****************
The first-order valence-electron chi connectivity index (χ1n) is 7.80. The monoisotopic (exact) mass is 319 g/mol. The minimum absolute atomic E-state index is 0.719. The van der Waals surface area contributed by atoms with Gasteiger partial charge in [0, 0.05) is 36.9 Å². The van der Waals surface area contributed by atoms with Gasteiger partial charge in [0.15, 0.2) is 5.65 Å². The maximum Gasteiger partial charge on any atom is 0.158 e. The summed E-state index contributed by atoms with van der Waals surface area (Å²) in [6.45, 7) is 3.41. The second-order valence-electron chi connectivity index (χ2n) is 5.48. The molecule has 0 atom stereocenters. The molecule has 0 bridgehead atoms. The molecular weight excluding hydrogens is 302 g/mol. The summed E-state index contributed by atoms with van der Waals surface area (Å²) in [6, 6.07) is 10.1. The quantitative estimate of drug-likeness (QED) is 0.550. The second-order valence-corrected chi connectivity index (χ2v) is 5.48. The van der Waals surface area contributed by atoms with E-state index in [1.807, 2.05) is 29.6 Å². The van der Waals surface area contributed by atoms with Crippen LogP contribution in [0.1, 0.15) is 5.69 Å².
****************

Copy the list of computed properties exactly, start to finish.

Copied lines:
The first-order valence-electron chi connectivity index (χ1n) is 7.80. The monoisotopic (exact) mass is 319 g/mol. The minimum absolute atomic E-state index is 0.719. The van der Waals surface area contributed by atoms with Gasteiger partial charge in [0, 0.05) is 36.9 Å². The van der Waals surface area contributed by atoms with Gasteiger partial charge in [0.15, 0.2) is 5.65 Å². The maximum Gasteiger partial charge on any atom is 0.158 e. The summed E-state index contributed by atoms with van der Waals surface area (Å²) in [6.45, 7) is 3.41. The second-order valence-electron chi connectivity index (χ2n) is 5.48. The molecule has 0 atom stereocenters. The molecule has 0 bridgehead atoms. The molecular weight excluding hydrogens is 302 g/mol. The summed E-state index contributed by atoms with van der Waals surface area (Å²) in [6, 6.07) is 10.1. The quantitative estimate of drug-likeness (QED) is 0.550. The second-order valence-corrected chi connectivity index (χ2v) is 5.48. The van der Waals surface area contributed by atoms with E-state index in [1.807, 2.05) is 29.6 Å². The van der Waals surface area contributed by atoms with Crippen LogP contribution in [0.1, 0.15) is 5.69 Å².